The Hanon theme repeats for the third time. Here I like to stress the inner melody of the thumb notes, the low notes separated from the other scale notes by so many intervals that they beg to differ. I also bring out the inner voice of the trill theme, which moves in opposition to the higher melody, as if to say that we are both an idea and its opposite, that we are all notes combined, a human overtone series.

Although every note is the same as at the beginning, now the stakes are higher, and the pace is faster. The little girl has grown up. Adding that demonic A Flat, the NYA-nya, to the C chord now produces an “augmented” arpeggio that glides upward to the triumphant return of the trill theme and the Clara theme. These notes should resound like a trumpet in a hall. Debussy marks them with an emphatic underlining, and indicates that, bit by bit, the piece should become more animated, and more animist, more spiritual.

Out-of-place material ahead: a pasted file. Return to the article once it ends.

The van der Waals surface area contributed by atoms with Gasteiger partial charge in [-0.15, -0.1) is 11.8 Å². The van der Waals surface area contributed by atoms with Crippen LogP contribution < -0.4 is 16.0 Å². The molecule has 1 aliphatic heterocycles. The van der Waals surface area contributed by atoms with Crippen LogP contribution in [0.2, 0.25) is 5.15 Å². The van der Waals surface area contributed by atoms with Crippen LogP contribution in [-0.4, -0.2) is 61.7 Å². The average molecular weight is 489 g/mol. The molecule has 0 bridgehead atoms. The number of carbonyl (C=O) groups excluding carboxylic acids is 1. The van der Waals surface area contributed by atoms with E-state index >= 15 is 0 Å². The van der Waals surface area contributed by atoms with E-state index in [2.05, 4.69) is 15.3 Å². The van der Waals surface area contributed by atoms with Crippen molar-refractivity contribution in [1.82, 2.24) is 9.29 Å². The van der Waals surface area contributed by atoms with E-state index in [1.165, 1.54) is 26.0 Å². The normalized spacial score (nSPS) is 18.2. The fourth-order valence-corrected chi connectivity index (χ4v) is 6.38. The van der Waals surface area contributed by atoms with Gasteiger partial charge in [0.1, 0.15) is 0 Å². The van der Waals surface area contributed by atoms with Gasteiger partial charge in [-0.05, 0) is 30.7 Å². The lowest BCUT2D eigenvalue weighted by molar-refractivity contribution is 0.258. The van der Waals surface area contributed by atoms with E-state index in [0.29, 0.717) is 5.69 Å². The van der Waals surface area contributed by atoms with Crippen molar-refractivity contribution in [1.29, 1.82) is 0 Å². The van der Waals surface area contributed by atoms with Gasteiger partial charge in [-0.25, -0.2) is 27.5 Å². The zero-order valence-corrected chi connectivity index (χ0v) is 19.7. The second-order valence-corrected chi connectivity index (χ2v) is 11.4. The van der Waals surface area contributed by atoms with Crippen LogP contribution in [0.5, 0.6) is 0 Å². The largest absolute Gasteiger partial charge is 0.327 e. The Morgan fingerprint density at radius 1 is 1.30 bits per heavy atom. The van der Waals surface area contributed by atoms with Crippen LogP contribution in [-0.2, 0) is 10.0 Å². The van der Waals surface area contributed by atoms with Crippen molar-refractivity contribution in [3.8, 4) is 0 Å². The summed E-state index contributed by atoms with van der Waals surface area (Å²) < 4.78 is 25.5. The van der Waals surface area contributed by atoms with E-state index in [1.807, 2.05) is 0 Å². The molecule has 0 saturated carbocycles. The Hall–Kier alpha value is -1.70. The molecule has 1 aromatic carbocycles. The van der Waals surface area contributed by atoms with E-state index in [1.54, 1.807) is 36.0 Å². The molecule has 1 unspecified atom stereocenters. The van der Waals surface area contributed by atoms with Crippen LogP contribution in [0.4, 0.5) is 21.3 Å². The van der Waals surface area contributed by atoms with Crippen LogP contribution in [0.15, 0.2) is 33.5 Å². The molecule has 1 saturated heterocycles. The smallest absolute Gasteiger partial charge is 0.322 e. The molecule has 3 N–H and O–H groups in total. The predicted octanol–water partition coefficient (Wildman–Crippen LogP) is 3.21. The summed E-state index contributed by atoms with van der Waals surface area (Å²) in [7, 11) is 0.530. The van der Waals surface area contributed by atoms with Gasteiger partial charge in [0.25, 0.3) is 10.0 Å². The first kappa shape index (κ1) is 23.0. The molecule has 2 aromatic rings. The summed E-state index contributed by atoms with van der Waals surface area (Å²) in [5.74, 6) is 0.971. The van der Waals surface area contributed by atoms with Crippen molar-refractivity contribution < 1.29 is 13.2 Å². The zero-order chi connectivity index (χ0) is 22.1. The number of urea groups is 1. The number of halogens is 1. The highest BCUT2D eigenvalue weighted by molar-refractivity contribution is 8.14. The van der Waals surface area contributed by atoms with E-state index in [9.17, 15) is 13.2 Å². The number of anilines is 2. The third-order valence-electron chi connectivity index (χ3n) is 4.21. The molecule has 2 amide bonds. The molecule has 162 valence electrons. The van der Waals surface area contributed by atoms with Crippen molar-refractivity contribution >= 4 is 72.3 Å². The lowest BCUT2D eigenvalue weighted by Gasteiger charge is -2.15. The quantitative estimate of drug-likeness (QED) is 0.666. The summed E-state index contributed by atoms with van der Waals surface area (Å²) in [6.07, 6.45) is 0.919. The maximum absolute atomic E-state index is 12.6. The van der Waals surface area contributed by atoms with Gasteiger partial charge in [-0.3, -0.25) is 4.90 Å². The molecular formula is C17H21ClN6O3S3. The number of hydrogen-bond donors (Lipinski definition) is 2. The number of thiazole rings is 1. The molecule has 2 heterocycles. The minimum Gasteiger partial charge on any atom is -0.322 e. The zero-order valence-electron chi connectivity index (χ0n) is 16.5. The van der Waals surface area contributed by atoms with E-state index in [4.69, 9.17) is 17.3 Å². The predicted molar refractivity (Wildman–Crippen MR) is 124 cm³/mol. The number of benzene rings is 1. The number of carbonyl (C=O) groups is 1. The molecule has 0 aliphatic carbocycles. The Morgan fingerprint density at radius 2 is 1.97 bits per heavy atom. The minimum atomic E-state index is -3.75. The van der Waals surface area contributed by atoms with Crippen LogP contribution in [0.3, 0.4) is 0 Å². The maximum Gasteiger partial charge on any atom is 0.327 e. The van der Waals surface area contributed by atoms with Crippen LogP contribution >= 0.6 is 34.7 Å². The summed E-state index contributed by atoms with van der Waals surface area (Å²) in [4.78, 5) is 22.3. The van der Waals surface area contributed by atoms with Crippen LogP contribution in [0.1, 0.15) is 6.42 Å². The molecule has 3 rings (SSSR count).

(Note that a normal chord can be augmented by making its top note sharp.)

The trill notes repeat more passionately, carved out and given their own arpeggios, like the toll of a bell, and then the modern soul of the chord emerges from the chrysalis of the scales and mounts like a butterfly to the ceiling, from where the C chord is flung tempestuously back to earth where it crashes with, of course, Mozart’s subdominant warning of the F chord, and then the expected flourish of the dominant-tonic two-note farewell followed, after a brief pause, by the octave with which the piece began, now entirely fleshed-out, sure of itself, aggressive, and deep-throated.

I ask myself whether the final pause before that octave comes from the gap between the scale notes. Even though the scales are written to be played evenly, the fact that their first note is so far away from the rest of the scale pattern is a kind of leap (which is there from the beginning), until the leap comes forth, fully formed, to assert its uniqueness at the end. Q.E.D. Quod erat demonstrandum. That which was advanced to be proven, has been. The world has been solved, through the obscure logarithms that dictate the tuning of the piano, the tuning of the world, and the growth of a child into Ygdrasil, the Nordic tree of life, that, as the poet Richard Wilbur says, “has the stars for fruit.”